Say no to sugar before bed
Eating too close to bedtime can make it harder for you to fall asleep, especially if what you're noshing on is loaded with sugar or is very fatty. The ideal pre-bedtime snack contains one serving of protein and one serving of carbs (like an apple with almond butter) to prevent sleep-inhibiting blood sugar swings. Park suggests sipping tart cherry juice before bed. Studies, like this one published in the Journal of Medicinal Food, have found that tart cherries, which contain melatonin, promote sleep.
Exercise early in the day
For better sleep, lace up your sneakers and hit the gym. Research published in the journal Sleep found that physical activity is associated with more efficient sleep— meaning that those who exercised more spent less time lying awake in bed. That being said, when you exercise definitely matters. Some people find it more difficult to fall asleep when they work out at night since it can boost adrenaline and cortisol levels. The National Sleep Foundation hypothesizes that exercise works as an insomnia treatment because it results in a post-workout body temperature drop that promotes sleep, and it also curbs symptoms of anxiety, which can make good sleep harder to achieve. (Learn more about how morning workouts benefit sleep.)
Skip the coffee and booze at night
Drinking coffee before hitting the sheets will also ruin your chances of uninterrupted sleep. Alpert recommends stopping coffee six hours before bed. That's because caffeine has a half-life of close to six hours. What that means: If you down a large iced coffee containing 200 milligrams of caffeine at noon, then you'll still have 100 milligrams of caffeine in your system at 6 p.m. Alcohol can also impact your ability to sleep, and not in a good way. Most people metabolize one drink every two hours, but this is affected by everything from body size to gender, so when you should quit drinking before bed will depend on a few factors.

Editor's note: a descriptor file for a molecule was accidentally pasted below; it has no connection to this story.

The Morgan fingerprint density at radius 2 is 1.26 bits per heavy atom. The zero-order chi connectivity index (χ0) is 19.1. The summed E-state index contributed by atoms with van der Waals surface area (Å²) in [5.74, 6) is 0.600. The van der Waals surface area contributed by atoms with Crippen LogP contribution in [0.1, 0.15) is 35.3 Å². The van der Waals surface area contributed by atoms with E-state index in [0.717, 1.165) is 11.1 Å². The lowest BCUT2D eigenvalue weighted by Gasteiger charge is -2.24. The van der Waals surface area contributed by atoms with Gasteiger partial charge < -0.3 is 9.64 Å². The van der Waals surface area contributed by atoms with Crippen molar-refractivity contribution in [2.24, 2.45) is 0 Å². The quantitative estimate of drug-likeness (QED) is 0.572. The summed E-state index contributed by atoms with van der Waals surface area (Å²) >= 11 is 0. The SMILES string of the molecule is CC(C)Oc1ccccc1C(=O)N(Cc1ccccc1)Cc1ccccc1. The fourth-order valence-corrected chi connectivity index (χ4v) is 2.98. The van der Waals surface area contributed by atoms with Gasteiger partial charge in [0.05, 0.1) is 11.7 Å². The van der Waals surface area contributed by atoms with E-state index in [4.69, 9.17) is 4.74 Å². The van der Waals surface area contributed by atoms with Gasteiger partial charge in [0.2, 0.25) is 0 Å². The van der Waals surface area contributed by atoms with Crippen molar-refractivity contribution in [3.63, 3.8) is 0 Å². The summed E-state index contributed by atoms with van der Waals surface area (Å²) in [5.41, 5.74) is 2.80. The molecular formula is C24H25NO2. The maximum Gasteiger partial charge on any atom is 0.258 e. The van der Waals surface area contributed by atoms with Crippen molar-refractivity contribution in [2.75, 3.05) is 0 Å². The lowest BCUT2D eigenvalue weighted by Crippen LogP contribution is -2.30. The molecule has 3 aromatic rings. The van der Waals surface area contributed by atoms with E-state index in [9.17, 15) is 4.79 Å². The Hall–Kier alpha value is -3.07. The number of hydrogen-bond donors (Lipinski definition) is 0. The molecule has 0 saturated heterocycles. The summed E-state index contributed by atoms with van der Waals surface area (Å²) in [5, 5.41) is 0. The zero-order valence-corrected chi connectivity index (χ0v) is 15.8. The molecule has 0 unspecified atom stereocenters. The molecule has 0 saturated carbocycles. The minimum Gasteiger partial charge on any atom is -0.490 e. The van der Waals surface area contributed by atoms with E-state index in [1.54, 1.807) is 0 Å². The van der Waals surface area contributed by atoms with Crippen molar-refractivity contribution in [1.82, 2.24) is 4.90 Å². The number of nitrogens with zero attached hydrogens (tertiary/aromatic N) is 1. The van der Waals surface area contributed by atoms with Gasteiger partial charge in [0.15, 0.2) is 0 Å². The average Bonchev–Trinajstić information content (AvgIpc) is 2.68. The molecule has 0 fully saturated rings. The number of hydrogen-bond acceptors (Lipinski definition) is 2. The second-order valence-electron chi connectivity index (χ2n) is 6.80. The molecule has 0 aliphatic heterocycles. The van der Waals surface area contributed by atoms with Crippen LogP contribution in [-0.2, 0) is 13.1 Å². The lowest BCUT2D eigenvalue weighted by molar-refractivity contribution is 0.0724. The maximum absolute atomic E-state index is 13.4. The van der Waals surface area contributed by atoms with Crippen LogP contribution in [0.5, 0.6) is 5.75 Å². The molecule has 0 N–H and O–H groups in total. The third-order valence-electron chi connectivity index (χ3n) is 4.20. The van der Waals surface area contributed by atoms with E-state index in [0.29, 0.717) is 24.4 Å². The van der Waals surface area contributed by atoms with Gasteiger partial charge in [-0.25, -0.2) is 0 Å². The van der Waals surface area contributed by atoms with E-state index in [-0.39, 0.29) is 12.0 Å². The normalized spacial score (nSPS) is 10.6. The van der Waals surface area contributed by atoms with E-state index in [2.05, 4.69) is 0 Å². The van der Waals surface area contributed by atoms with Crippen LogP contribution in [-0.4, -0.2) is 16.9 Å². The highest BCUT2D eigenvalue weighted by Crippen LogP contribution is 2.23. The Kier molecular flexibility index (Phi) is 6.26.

Ban your phone from your bed
If you use your phone as an alarm clock, know that the blue light emanating from it can trick your brain into staying awake when you should be snoozing, says Alpert. Plus, if you sleep with your phone by your bed, you could be tempted to check Instagram or respond to texts, which is why Alpert suggests making your bedroom a device-free zone close to bedtime. (Here are three ways to wake up without an alarm clock.)
Limit what you do in bed
There are only two activities that should ever happen in bed, says Alpert: sleep and sex. (Follow our advice to find the best mattress for sex.) You want your bedroom to be as relaxing an environment as possible, and working, eating, and watching TV while you're in your bed will make it anything but that. (Here's why you can't fall asleep alone.)
Be cautious with sleep supplements
It may be tempting to take a natural sleep supplement like melatonin, but doctors urge caution since supplements aren't regulated by the FDA. Melatonin is often sold in doses of 1-3 milligrams, but that large of a dose can cause side effects like headaches, dizziness, nausea, and drowsiness. If you are interested in trying melatonin, speak with your doctor first and stick to a smaller dose: 0.1 or 0.3 milligrams is all you need for potential sleep-inducing effects.
The bottom line: Making lifestyle changes is the first step to curing insomnia. If you find sleeping through the night is still an uphill battle after switching up your habits, visit your doctor, as chronic insomnia could be caused by an underlying health problem.
For more sleep tips, here are 10 nighttime activities to help you relax.